When I get a wave, a nod, hear the words “thank you”, sure, it makes me feel even better, knowing that what I’ve done has been appreciated by the recipient. But, even without the acknowledgement, I will continue on with the same actions because I like how they make me feel for doing them. Ironically, it’s become such a way of life for me that it’s almost awkward for me to be the recipient of an act of random kindness. This is something I’ve had to learn to accept as graciously as I can, reminding myself that others also practice the ARK philosophy and I mustn’t stand in their way of doing so. Maybe it’s just that old adage that “it is better to give than to receive”?
Do you practice the ARK philosophy? What are some of your common gestures in doing so? And how does it make YOU feel?
4 thoughts on “ARK Philosophy”
We are kindred spirits.
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Deb, I can see this picture now…. you and I agreeing to meet some place for lunch and a chat and us fighting over who is going to hold the door for whom!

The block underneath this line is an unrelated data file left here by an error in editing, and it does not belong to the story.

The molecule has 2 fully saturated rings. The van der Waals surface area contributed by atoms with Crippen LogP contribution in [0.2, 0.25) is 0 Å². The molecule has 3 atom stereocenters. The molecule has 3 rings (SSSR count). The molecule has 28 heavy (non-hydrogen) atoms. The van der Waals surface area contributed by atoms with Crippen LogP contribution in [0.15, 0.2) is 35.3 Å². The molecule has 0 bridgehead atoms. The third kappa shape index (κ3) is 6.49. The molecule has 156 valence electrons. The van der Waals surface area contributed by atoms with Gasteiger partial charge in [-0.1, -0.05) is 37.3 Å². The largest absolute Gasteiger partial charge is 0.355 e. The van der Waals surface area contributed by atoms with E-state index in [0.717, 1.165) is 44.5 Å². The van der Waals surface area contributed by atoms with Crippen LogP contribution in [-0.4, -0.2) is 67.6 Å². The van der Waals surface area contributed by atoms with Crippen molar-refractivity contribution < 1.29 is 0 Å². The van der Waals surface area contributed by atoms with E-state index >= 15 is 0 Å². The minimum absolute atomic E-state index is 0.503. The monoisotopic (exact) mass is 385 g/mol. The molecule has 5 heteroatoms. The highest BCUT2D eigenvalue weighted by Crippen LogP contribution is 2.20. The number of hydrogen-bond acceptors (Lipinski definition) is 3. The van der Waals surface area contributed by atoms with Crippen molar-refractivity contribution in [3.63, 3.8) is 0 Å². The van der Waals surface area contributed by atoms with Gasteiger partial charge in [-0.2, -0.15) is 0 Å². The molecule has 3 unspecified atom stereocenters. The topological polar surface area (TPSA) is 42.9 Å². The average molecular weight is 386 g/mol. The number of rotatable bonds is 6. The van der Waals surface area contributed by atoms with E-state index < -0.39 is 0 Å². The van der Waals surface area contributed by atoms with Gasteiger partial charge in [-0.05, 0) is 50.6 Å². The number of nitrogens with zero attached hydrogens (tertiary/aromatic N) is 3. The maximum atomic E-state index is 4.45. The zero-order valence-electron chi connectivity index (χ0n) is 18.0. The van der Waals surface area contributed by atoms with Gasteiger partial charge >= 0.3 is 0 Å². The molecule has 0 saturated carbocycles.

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This one really made me think. I can see some of the same behaviors in myself, but I would not say I fully prescribe to the larger ARK philosophy. There are certainly opportunities to apply that philosophy that I miss through lack of empathy or simply a lack of focus. It is not the consistent application of a philosophy that provides greater awareness or a better ability to recognize the opportunities to apply the philosophy in my own life. Sometimes, I just do something nice. Like you, I do not do it for the recognition or applause. And, also like you, it always feels good to put others first. I, too, would prefer the recipients of my kindness pay it forward in lieu of any friendly gesture or verbalized thanks. But that is not within our control. A random act of kindness is like tossing a pebble in the pool. You know it will create ripples, but you have no way of knowing where the ripples will go or what they may influence along the way. You just throw the pebble and let nature take its course.